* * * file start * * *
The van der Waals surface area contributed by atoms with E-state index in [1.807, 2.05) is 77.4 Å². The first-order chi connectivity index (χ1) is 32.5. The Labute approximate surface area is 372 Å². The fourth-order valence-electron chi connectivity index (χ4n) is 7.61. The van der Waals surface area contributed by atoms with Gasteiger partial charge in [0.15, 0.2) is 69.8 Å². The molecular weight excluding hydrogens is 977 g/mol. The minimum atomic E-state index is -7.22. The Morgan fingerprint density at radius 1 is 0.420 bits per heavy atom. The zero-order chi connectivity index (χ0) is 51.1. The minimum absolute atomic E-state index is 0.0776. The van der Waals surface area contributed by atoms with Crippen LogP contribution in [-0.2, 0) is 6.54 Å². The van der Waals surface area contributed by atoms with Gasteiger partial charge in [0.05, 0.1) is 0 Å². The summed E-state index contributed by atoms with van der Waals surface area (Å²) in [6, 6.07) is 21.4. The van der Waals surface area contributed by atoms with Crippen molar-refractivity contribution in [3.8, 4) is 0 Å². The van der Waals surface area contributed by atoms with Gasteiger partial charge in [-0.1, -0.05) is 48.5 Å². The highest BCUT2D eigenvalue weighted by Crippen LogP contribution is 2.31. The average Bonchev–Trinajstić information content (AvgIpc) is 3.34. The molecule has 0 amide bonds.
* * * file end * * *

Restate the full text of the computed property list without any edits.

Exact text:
The van der Waals surface area contributed by atoms with E-state index in [1.807, 2.05) is 77.4 Å². The first-order chi connectivity index (χ1) is 32.5. The Labute approximate surface area is 372 Å². The fourth-order valence-electron chi connectivity index (χ4n) is 7.61. The van der Waals surface area contributed by atoms with Gasteiger partial charge in [0.15, 0.2) is 69.8 Å². The molecular weight excluding hydrogens is 977 g/mol. The minimum atomic E-state index is -7.22. The Morgan fingerprint density at radius 1 is 0.420 bits per heavy atom. The zero-order chi connectivity index (χ0) is 51.1. The minimum absolute atomic E-state index is 0.0776. The van der Waals surface area contributed by atoms with Crippen LogP contribution in [-0.2, 0) is 6.54 Å². The van der Waals surface area contributed by atoms with Gasteiger partial charge in [0.05, 0.1) is 0 Å². The summed E-state index contributed by atoms with van der Waals surface area (Å²) in [6, 6.07) is 21.4. The van der Waals surface area contributed by atoms with Crippen molar-refractivity contribution in [3.8, 4) is 0 Å². The van der Waals surface area contributed by atoms with Gasteiger partial charge in [-0.1, -0.05) is 48.5 Å². The highest BCUT2D eigenvalue weighted by Crippen LogP contribution is 2.31. The average Bonchev–Trinajstić information content (AvgIpc) is 3.34. The molecule has 0 amide bonds.